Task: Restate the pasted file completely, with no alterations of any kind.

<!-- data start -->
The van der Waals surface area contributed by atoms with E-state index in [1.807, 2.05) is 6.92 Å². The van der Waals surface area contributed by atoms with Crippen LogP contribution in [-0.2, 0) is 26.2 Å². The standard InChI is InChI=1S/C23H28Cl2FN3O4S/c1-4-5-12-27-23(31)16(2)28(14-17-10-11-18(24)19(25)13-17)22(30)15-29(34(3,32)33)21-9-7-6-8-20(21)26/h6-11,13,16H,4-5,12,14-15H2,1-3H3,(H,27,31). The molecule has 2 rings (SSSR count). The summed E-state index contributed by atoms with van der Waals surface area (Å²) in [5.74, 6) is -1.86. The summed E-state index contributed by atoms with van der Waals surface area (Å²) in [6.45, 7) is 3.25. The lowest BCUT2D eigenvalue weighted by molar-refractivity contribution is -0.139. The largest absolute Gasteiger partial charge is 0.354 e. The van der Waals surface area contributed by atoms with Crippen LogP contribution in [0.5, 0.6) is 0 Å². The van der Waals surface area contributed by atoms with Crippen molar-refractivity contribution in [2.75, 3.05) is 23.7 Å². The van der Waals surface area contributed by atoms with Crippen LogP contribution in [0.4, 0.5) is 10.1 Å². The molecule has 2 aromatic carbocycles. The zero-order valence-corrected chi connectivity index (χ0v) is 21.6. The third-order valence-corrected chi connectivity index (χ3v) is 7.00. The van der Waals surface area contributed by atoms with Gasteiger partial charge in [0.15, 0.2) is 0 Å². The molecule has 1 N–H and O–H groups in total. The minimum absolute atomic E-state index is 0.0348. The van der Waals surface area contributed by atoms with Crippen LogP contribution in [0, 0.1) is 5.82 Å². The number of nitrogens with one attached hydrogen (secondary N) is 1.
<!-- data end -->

The van der Waals surface area contributed by atoms with E-state index in [1.807, 2.05) is 6.92 Å². The van der Waals surface area contributed by atoms with Crippen LogP contribution in [-0.2, 0) is 26.2 Å². The standard InChI is InChI=1S/C23H28Cl2FN3O4S/c1-4-5-12-27-23(31)16(2)28(14-17-10-11-18(24)19(25)13-17)22(30)15-29(34(3,32)33)21-9-7-6-8-20(21)26/h6-11,13,16H,4-5,12,14-15H2,1-3H3,(H,27,31). The molecule has 2 rings (SSSR count). The summed E-state index contributed by atoms with van der Waals surface area (Å²) in [5.74, 6) is -1.86. The summed E-state index contributed by atoms with van der Waals surface area (Å²) in [6.45, 7) is 3.25. The lowest BCUT2D eigenvalue weighted by molar-refractivity contribution is -0.139. The largest absolute Gasteiger partial charge is 0.354 e. The van der Waals surface area contributed by atoms with Crippen LogP contribution in [0.5, 0.6) is 0 Å². The van der Waals surface area contributed by atoms with Crippen molar-refractivity contribution in [2.75, 3.05) is 23.7 Å². The van der Waals surface area contributed by atoms with Crippen LogP contribution in [0.4, 0.5) is 10.1 Å². The molecule has 2 aromatic carbocycles. The zero-order valence-corrected chi connectivity index (χ0v) is 21.6. The third-order valence-corrected chi connectivity index (χ3v) is 7.00. The van der Waals surface area contributed by atoms with Gasteiger partial charge in [0.15, 0.2) is 0 Å². The molecule has 1 N–H and O–H groups in total. The minimum absolute atomic E-state index is 0.0348. The van der Waals surface area contributed by atoms with Crippen LogP contribution in [0, 0.1) is 5.82 Å². The number of nitrogens with one attached hydrogen (secondary N) is 1.